The stench, the screeching, and the excrement dumped by thousands of flying foxes roosting in the Batemans Bay water gardens is continuing to spoil the lives of their human neighbours.
However, there could be relief in sight.
Bega MP Andrew Constance said he would contact Environment Minister Robyn Parker about the problem.
He said the flying foxes were not just in Batemans Bay but had also moved in near his home at Lilli Pilli.
However a NPWS spokeswoman said a check of the colony last Friday revealed a 60 per cent drop in numbers, with around 2000 bats still remaining around the water’s edge.
She said this could fluctuate and it would be monitored.
Historical Society president Tony Whelan, whose museum is next to the water gardens, has resorted to playing loud classical music on his radio to try and move the flying foxes away.
“They are making a mess all over the place. They shit on the roof, the walls and it stinks,” he said.
“They are stripping bare all the trees.
“I put the radio out in the yard and play the classical music loudly and they do move away. They don’t like the music.”
Mr Whelan said everyone should start doing that.
He said museum visitors do comment on the smell,
“Every time we go in we have to clean the windows. And the steps and ramp are slippery (from excrement),” he said.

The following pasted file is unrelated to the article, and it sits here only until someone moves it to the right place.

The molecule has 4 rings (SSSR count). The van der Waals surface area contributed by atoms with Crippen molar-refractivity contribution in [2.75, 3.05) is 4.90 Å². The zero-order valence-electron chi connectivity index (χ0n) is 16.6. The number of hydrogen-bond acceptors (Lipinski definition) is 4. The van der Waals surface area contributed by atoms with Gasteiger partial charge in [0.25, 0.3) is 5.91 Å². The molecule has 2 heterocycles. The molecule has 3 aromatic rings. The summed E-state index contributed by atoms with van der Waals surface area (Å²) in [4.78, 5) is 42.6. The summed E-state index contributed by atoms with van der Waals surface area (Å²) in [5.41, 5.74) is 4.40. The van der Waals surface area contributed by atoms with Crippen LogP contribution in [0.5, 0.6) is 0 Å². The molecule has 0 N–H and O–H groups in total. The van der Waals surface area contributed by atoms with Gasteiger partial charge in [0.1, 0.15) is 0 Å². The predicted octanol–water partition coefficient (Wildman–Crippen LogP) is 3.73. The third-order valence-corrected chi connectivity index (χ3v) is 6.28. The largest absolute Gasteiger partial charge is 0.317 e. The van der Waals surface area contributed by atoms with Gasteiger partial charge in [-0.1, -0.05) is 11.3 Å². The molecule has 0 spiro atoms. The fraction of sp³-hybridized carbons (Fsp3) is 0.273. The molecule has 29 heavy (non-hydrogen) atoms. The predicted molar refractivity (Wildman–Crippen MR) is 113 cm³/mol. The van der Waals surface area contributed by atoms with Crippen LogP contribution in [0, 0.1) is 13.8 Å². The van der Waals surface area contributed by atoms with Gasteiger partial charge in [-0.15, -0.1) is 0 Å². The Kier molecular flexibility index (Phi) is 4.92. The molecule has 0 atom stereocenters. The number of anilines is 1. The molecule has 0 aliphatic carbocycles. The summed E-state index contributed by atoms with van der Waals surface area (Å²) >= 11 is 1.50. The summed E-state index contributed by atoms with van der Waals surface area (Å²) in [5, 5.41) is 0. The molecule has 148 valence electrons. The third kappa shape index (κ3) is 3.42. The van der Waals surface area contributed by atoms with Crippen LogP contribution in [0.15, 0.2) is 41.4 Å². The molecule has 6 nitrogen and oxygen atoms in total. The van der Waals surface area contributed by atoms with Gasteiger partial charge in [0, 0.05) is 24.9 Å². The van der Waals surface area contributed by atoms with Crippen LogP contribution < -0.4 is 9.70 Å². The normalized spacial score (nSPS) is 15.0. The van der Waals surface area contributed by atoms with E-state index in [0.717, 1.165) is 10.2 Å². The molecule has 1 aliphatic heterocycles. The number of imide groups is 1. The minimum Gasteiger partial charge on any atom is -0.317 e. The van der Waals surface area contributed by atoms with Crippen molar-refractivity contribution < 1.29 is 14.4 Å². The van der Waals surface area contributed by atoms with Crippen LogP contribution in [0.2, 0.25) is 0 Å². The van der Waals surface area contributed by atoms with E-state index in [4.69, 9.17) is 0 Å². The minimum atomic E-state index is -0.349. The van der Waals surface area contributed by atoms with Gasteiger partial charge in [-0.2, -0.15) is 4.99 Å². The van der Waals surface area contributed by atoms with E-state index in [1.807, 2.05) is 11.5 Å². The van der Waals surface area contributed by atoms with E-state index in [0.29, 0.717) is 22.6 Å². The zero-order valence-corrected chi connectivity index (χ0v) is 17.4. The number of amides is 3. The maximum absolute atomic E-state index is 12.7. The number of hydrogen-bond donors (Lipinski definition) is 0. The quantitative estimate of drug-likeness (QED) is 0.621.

Bob Hogan, from Clyde Autos, said the flying foxes had become a terrible nuisance, with staff having to wash the cars every day because of their excrement.
“If we don’t then the bat shit sets like cement. It’s disgusting stuff that must be scraped off,” he said.
“Unfortunately they are protected. They need to be culled or moved on.”
Residents on nearby High St have had enough.
Emily Pitt said the problem with noise and the smell had become disgusting over the past four months and “makes it hard to live here”.
She said it used to be enjoyable to visit the water gardens and feed the ducks but it was not now because of roosting bats.
Keven and Vicky Quinn said it was a disgusting problem, the smell atrocious, and likely to have an adverse effect on elderly residents.
Mrs Quinn said a neighbour’s cat at their villa complex had become ill and a vet said a bat, or bat droppings, could be the cause.
The couple continually clean their driveway because of the mess from bats.